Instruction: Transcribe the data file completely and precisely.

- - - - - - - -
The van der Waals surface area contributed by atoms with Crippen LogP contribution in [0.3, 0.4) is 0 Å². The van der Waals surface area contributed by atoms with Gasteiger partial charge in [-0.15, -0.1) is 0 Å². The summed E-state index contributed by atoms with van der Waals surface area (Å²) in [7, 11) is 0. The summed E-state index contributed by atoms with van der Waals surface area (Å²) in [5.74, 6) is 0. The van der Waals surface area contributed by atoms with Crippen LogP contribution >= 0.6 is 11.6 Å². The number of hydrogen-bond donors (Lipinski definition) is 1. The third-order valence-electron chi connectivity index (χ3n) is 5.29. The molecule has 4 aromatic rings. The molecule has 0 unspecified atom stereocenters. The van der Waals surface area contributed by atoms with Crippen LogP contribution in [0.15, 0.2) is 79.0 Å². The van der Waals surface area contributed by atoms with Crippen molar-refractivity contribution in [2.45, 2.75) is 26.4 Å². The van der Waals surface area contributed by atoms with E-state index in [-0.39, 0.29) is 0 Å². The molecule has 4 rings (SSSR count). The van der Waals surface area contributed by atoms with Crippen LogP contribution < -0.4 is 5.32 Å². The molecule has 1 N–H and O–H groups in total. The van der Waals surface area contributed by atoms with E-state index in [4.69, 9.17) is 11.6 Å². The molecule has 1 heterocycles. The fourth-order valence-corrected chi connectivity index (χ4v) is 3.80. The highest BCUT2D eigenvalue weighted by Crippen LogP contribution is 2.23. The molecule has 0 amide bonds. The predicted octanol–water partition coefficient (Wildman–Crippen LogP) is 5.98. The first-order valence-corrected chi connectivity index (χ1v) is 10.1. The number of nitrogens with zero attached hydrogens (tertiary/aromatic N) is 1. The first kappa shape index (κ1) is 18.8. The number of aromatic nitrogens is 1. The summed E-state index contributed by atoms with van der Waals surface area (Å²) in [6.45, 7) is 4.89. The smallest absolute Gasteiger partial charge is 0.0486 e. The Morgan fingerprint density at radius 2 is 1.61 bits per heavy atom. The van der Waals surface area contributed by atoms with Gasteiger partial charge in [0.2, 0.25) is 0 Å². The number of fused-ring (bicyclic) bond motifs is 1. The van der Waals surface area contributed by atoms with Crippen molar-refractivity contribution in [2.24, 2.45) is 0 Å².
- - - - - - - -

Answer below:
The van der Waals surface area contributed by atoms with Crippen LogP contribution in [0.3, 0.4) is 0 Å². The van der Waals surface area contributed by atoms with Gasteiger partial charge in [-0.15, -0.1) is 0 Å². The summed E-state index contributed by atoms with van der Waals surface area (Å²) in [7, 11) is 0. The summed E-state index contributed by atoms with van der Waals surface area (Å²) in [5.74, 6) is 0. The van der Waals surface area contributed by atoms with Crippen LogP contribution >= 0.6 is 11.6 Å². The number of hydrogen-bond donors (Lipinski definition) is 1. The third-order valence-electron chi connectivity index (χ3n) is 5.29. The molecule has 4 aromatic rings. The molecule has 0 unspecified atom stereocenters. The van der Waals surface area contributed by atoms with Crippen LogP contribution in [0.15, 0.2) is 79.0 Å². The van der Waals surface area contributed by atoms with Crippen molar-refractivity contribution in [2.45, 2.75) is 26.4 Å². The van der Waals surface area contributed by atoms with E-state index in [-0.39, 0.29) is 0 Å². The molecule has 4 rings (SSSR count). The van der Waals surface area contributed by atoms with Crippen LogP contribution < -0.4 is 5.32 Å². The molecule has 1 N–H and O–H groups in total. The van der Waals surface area contributed by atoms with E-state index in [4.69, 9.17) is 11.6 Å². The molecule has 1 heterocycles. The fourth-order valence-corrected chi connectivity index (χ4v) is 3.80. The highest BCUT2D eigenvalue weighted by Crippen LogP contribution is 2.23. The molecule has 0 amide bonds. The predicted octanol–water partition coefficient (Wildman–Crippen LogP) is 5.98. The first-order valence-corrected chi connectivity index (χ1v) is 10.1. The number of nitrogens with zero attached hydrogens (tertiary/aromatic N) is 1. The first kappa shape index (κ1) is 18.8. The number of aromatic nitrogens is 1. The summed E-state index contributed by atoms with van der Waals surface area (Å²) in [6.45, 7) is 4.89. The smallest absolute Gasteiger partial charge is 0.0486 e. The Morgan fingerprint density at radius 2 is 1.61 bits per heavy atom. The van der Waals surface area contributed by atoms with Gasteiger partial charge in [0.2, 0.25) is 0 Å². The number of fused-ring (bicyclic) bond motifs is 1. The van der Waals surface area contributed by atoms with Crippen molar-refractivity contribution in [2.24, 2.45) is 0 Å².